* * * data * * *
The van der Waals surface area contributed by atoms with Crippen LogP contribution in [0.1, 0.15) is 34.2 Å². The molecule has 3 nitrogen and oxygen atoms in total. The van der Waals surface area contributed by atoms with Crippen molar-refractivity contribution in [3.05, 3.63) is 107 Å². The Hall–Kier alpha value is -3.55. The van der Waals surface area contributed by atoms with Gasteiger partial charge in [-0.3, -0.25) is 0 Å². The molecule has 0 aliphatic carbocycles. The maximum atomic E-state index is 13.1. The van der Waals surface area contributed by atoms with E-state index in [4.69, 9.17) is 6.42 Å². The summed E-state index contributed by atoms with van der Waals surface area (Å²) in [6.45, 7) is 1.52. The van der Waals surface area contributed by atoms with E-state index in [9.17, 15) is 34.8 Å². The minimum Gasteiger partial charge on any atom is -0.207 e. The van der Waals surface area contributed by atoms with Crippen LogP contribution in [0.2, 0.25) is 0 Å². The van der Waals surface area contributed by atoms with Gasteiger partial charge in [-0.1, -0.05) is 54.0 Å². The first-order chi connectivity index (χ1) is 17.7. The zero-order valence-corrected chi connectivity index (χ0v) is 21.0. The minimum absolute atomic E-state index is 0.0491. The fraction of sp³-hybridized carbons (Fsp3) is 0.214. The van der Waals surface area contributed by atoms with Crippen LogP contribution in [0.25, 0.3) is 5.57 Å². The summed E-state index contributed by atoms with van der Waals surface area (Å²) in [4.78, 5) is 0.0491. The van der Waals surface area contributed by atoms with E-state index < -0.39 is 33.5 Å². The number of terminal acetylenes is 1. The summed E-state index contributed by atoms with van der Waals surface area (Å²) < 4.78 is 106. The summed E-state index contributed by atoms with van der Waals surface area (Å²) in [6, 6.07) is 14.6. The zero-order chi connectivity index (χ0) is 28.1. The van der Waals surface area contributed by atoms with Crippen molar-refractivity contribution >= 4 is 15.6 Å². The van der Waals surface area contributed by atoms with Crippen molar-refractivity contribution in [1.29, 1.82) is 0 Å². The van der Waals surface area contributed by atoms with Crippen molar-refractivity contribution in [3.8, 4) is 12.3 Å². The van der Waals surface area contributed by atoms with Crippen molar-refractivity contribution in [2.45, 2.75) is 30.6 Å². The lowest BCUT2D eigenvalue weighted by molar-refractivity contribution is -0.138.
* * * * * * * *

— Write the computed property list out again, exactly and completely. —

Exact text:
The van der Waals surface area contributed by atoms with Crippen LogP contribution in [0.1, 0.15) is 34.2 Å². The molecule has 3 nitrogen and oxygen atoms in total. The van der Waals surface area contributed by atoms with Crippen molar-refractivity contribution in [3.05, 3.63) is 107 Å². The Hall–Kier alpha value is -3.55. The van der Waals surface area contributed by atoms with Gasteiger partial charge in [-0.3, -0.25) is 0 Å². The molecule has 0 aliphatic carbocycles. The maximum atomic E-state index is 13.1. The van der Waals surface area contributed by atoms with E-state index in [4.69, 9.17) is 6.42 Å². The summed E-state index contributed by atoms with van der Waals surface area (Å²) in [6.45, 7) is 1.52. The van der Waals surface area contributed by atoms with E-state index in [9.17, 15) is 34.8 Å². The minimum Gasteiger partial charge on any atom is -0.207 e. The van der Waals surface area contributed by atoms with Crippen LogP contribution in [0.2, 0.25) is 0 Å². The van der Waals surface area contributed by atoms with Gasteiger partial charge in [-0.1, -0.05) is 54.0 Å². The first-order chi connectivity index (χ1) is 17.7. The zero-order valence-corrected chi connectivity index (χ0v) is 21.0. The minimum absolute atomic E-state index is 0.0491. The fraction of sp³-hybridized carbons (Fsp3) is 0.214. The van der Waals surface area contributed by atoms with Crippen LogP contribution in [0.25, 0.3) is 5.57 Å². The summed E-state index contributed by atoms with van der Waals surface area (Å²) in [4.78, 5) is 0.0491. The van der Waals surface area contributed by atoms with E-state index < -0.39 is 33.5 Å². The number of terminal acetylenes is 1. The summed E-state index contributed by atoms with van der Waals surface area (Å²) < 4.78 is 106. The summed E-state index contributed by atoms with van der Waals surface area (Å²) in [6, 6.07) is 14.6. The zero-order chi connectivity index (χ0) is 28.1. The van der Waals surface area contributed by atoms with Crippen molar-refractivity contribution >= 4 is 15.6 Å². The van der Waals surface area contributed by atoms with Crippen molar-refractivity contribution in [1.29, 1.82) is 0 Å². The van der Waals surface area contributed by atoms with Crippen molar-refractivity contribution in [3.8, 4) is 12.3 Å². The van der Waals surface area contributed by atoms with Crippen molar-refractivity contribution in [2.45, 2.75) is 30.6 Å². The lowest BCUT2D eigenvalue weighted by molar-refractivity contribution is -0.138.